London: Macmillan and Co., 1869. Item #04630
Alice in Wonderland in a Cosway Binding with a Fine Miniature Watercolor by Miss C.B. Currie
The March Hare and the Mad Hatter dipping the Dormouse into the Teapot…
COSWAY BINDING. RIVIÈRE & SON, binders. CURRIE, Miss C.B., artist. CARROLL, Lewis. Alice's Adventures in Wonderland. With Forty-Two Illustrations by John Tenniel. London: Macmillan and Co., 1869.
Sixteenth Thousand. Octavo (7 1/4 x 4 3/4 inches; 185 x 121 mm.). [xii], 192 pp. Wood-engraved text illustrations.
Bound ca. 1910 by Rivière & Son (stamp-signed in gilt on the front turn-in) for Henry Sotheran (stamp-signed in black on the front free endpaper). Full brown crushed levant morocco. Covers decoratively paneled in gilt, spine with five raised bands decoratively tooled and lettered in gilt in compartments, double-ruled gilt board edges, wide turn-ins decoratively tooled in gilt, cream silk moiré doublures and liners, all edges gilt. Upper joint neatly repaired.
Front cover set with a fine 2 3/4 inch diameter watercolor portrait miniature under glass by Miss C.B. Currie of the March Hare and the Mad Hatter dipping the Dormouse into the Teapot. The miniature surrounded by a gilt pointille frame with a fine gilt floral design framing the quote "The end of the tea-party". Stamp-signed on the front doublure "Miniatures by C.B. Currie" and on the rear doublure “Bound by Rivière & Son from designs by J.H. Stonehouse." Original red cloth covers and spine bound in at end.
An attractive example of a Cosway binding. Housed in it's original felt-lined, brown cloth slipcase.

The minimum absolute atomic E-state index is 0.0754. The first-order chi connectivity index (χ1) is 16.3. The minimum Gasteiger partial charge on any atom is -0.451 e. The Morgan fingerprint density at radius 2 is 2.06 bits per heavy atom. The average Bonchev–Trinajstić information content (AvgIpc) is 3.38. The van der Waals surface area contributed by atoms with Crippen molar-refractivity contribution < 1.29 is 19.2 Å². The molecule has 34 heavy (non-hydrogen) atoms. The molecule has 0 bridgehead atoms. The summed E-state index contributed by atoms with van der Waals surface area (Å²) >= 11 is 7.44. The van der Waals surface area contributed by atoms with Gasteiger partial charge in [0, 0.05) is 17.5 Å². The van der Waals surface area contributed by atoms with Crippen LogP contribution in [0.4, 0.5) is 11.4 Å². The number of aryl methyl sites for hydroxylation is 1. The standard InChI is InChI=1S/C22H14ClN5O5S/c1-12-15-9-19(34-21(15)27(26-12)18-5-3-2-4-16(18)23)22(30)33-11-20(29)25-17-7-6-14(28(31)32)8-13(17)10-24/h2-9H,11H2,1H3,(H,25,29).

In the first decade of the twentieth century, the London bookselling firm of Henry Sotheran & Co., introduced a type of binding that was decorative, had historic associations, and catered to the level of quality expected by connoisseurs at the time. Between 1902 and 1903, John Harrison Stonehouse (1864–1937), managing director of Sotheran’s, created what came to be referred to as “Cosway bindings.” These were named after the celebrated eighteenth-century English portrait miniaturist Richard Cosway (1742–1821). Cosway bindings are distinguished by their attractive, finely painted miniatures on ivory that are protected by glass and inset into the covers or doublures (inside covers) of elegantly tooled books. Stonehouse’s success with the bindings was due in part to his employment of skilled miniaturist, Miss C. B. Currie. It has been estimated that Miss Currie painted several thousand miniatures, recognized for their delicate rendering and precision, for over nine hundred bindings before her death circa 1940. For many of the more lavish Cosway bindings, Currie painted multiple portraits. Occasionally, landscapes and other subjects adorn the covers or doublures. To enhance Currie’s miniatures, Stonehouse arranged for the London firm of Rivière & Son to produce a variety of high-quality single-volume bindings. One of the best large-scale binderies active in the first quarter of the twentieth century, Rivière & Son integrated the miniatures into bindings for both previously published editions and new works. Stonehouse marketed Sotheran’s finished Cosway-bound volumes primarily to booksellers in the United States or to American agents. Before Sotheran’s 1911 catalogue, in which they identified the miniature artist as Miss Currie, the miniatures are attributable only by their recognizable style. By 1913, the bindings are distinguished by a limitation statement on a colophon leaf (where a publisher’s emblem or trademark is placed), which provides the number of the Cosway binding with facsimile signatures of Stonehouse and Miss Currie. The customary gilt-stamped signature on the turn-in is generally lettered: “Bound by Riviére & Son from Designs by J. H. Stonehouse” and “Miniatures by C. B. Currie.” Competitors, intrigued by the marketing potential of Sotheran’s Cosway volumes, began copying the bindings soon after their initial introduction. Although the fashion for Cosway bindings diminished after World War II, the London binderies of Sangorski & Sutcliffe and Morrell continued to produce morocco-bound volumes with inset miniature paintings. Perhaps the most prolific follower has been the still existing English firm of George Bayntun, who acquired the Rivière stock of binding tools in 1939.